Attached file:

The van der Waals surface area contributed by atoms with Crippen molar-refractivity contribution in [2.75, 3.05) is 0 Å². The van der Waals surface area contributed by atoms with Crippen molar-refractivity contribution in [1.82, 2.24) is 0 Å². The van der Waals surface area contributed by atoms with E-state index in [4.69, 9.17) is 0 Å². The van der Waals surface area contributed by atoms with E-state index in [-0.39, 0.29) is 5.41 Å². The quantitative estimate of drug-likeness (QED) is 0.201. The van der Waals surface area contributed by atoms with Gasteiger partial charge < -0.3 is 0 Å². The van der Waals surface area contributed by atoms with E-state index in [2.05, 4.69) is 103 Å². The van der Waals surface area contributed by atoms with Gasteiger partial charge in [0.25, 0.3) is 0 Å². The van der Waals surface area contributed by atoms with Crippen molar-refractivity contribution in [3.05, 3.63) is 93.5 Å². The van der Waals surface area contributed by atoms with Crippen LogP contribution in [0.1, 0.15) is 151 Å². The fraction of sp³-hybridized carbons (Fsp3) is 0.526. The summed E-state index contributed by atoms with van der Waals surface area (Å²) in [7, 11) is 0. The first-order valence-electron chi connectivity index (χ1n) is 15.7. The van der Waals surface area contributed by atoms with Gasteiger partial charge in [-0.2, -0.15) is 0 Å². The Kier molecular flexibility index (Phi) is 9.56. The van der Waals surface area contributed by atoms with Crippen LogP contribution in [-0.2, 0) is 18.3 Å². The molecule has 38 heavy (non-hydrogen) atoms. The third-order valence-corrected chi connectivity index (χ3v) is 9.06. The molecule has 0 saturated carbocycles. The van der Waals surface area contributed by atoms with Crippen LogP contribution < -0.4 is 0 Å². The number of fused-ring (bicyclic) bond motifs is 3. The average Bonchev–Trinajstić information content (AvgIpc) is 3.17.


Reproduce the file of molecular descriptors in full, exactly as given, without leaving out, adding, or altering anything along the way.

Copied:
The van der Waals surface area contributed by atoms with Crippen molar-refractivity contribution in [2.75, 3.05) is 0 Å². The van der Waals surface area contributed by atoms with Crippen molar-refractivity contribution in [1.82, 2.24) is 0 Å². The van der Waals surface area contributed by atoms with E-state index in [4.69, 9.17) is 0 Å². The van der Waals surface area contributed by atoms with E-state index in [-0.39, 0.29) is 5.41 Å². The quantitative estimate of drug-likeness (QED) is 0.201. The van der Waals surface area contributed by atoms with Gasteiger partial charge < -0.3 is 0 Å². The van der Waals surface area contributed by atoms with E-state index in [2.05, 4.69) is 103 Å². The van der Waals surface area contributed by atoms with Gasteiger partial charge in [0.25, 0.3) is 0 Å². The van der Waals surface area contributed by atoms with Crippen molar-refractivity contribution in [3.05, 3.63) is 93.5 Å². The van der Waals surface area contributed by atoms with Crippen LogP contribution in [0.1, 0.15) is 151 Å². The fraction of sp³-hybridized carbons (Fsp3) is 0.526. The summed E-state index contributed by atoms with van der Waals surface area (Å²) in [7, 11) is 0. The first-order valence-electron chi connectivity index (χ1n) is 15.7. The van der Waals surface area contributed by atoms with Gasteiger partial charge in [-0.2, -0.15) is 0 Å². The Kier molecular flexibility index (Phi) is 9.56. The van der Waals surface area contributed by atoms with Crippen LogP contribution in [-0.2, 0) is 18.3 Å². The molecule has 38 heavy (non-hydrogen) atoms. The third-order valence-corrected chi connectivity index (χ3v) is 9.06. The molecule has 0 saturated carbocycles. The van der Waals surface area contributed by atoms with Crippen LogP contribution < -0.4 is 0 Å². The number of fused-ring (bicyclic) bond motifs is 3. The average Bonchev–Trinajstić information content (AvgIpc) is 3.17.